Yes, you read that correctly. That advice absolutely makes me want to retch/ vomit/ puke everywhere! I know this advice comes from a good place from many senior women – they look at their spouses’ support as a critical part of their success. But the way it’s coming off is leaving so many women confused, hurt, embarrassed, afraid … and many man looking and feeling like selfish, guilty jerks. They forget that not every person out there is going to have the same situation as them, this piece of advice is not actionable for many people, and luck / personal circumstances play huge role on if it can really play out.
I know that a lot of people aren’t going to like what I say here, but I also know that there are a lot of people out there that probably will. And it has to be said – there is some terrible advice out there when it comes to how to drive your career as a working woman or working parent, and by far the worst piece, in my opinion, is “Marry the right person”. Why?
It assumes that what you want is all that matters in a couple.
If the purpose of this advice is to encourage women who are not yet married to consider how their future partner’s career goals and life goals can coalesce with their own career and life goals, then I’m all for it with the understanding that this agreement is fleeting. Life circumstances change. But this advice, more often than not, has the effect of making women who are already married or in a relationship feel pretty crappy if they don’t have a partner that’s setting it all aside or taking on the role of “lead parent” (as elegantly stated by Andrew Moravcsik in his article in the Atlantic, note – he’s Anne-Marie Slaughter’s husband for those that don’t know), and it makes any man out there that has toiled for their own career feel bad that they’re not setting it all aside to help their wives achieve their dreams.
It assumes you have complete control over everything.
That means that you’ll never have an ailing parent that you’ll want to care for. It assumes that your career is going to generate enough financial security for your family that your significant other’s career can take hit after hit. It assumes that everything will be exactly the same all the time – and that by “marrying the right person” that situation of having to pit family against career won’t happen for you, because you married the right person and that means it’s all going to be taken care of… by someone else.
It means that single mothers, divorced women, or anyone else without a traditional partner is just SOL.
How can you reap the benefits of having married the right person if you’re not married?
It assumes that your life, your dreams, and your goals are static.
That means that no matter what happens in your life, your viewpoints and ideas may not change. You may hold your baby in your arms for two weeks of maternity leave and decide enough’s enough and head back to work. Or you may decide there is no way that you can separate from your baby. You may discover a new talent (like writing or baking or music) and want to pursue that. Heck, you may just decide you want to do something completely different. Your significant other may too.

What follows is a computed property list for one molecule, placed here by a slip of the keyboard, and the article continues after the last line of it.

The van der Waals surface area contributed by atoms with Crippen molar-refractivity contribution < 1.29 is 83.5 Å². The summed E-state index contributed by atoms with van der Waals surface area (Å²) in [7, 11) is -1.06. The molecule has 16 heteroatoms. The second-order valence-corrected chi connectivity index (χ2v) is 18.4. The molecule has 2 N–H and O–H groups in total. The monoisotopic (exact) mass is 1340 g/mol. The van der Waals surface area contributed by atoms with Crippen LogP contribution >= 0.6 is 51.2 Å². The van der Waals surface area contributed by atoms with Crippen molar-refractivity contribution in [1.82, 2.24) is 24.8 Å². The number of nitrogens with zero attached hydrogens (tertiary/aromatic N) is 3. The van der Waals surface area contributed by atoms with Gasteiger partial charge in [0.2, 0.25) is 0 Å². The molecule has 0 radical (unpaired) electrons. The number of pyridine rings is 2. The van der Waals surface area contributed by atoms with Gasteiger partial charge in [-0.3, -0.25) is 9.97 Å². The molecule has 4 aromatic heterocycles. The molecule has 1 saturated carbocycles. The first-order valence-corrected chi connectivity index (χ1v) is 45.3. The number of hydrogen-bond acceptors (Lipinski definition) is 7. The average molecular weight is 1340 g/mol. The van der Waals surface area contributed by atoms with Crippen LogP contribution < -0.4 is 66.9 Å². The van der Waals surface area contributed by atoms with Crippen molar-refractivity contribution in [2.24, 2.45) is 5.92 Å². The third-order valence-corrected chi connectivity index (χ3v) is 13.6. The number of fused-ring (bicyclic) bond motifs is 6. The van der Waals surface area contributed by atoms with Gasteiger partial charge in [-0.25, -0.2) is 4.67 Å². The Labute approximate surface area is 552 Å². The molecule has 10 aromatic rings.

So what advice would I feel comfortable sharing about “Marrying the right person”? Honestly, not that much. I think that if you can find love and connect with someone who you want to spend the rest of your life with, that is an amazing thing. But if you do want to tie it back to your career, here are my thoughts.
Marrying the right person doesn’t mean that your career will come first all the time no matter what. Be considerate, even if your partner is the lead parent. No one wants to feel like they are giving up everything (including their dreams) all the time.
Be honest with yourself. Have you thought about what you want your career to be? How about what you want it to be when you have children? There is nothing wrong with pursuing a career that doesn’t leave you so exhausted at the end of each day that you cannot enjoy your family (and there is nothing wrong with pursuing a career like that either, if that’s really what you want).
Be realistic that things may change from what you originally discussed. You never know what life will throw you. Most early “we will be totally equal” discussions are done wearing rose-colored glasses.
Love comes first. If they want to have a huge career or start their own company, that doesn’t mean they don’t love you. Be open-minded about how you can reach your dreams.
Being a DINK can be really fun, but that lifestyle (and the support you get) will change. Don’t be surprised if your partner’s outlook on your career and your home commitments changes once you have children.
Even “the right person” can’t always make up for having vast economic resources. Nothing beats being able to afford to hire help when you need it.
You don’t need a significant other to make it work. But I get that having one helps (for relief, support, and finances), especially when you have kids.
Good luck to you, and next time someone talks about “marrying the right person” just remember they are trying to put a framework around why they were able to move into leadership. You’ll have to find your own way.
Have Kids, Will Work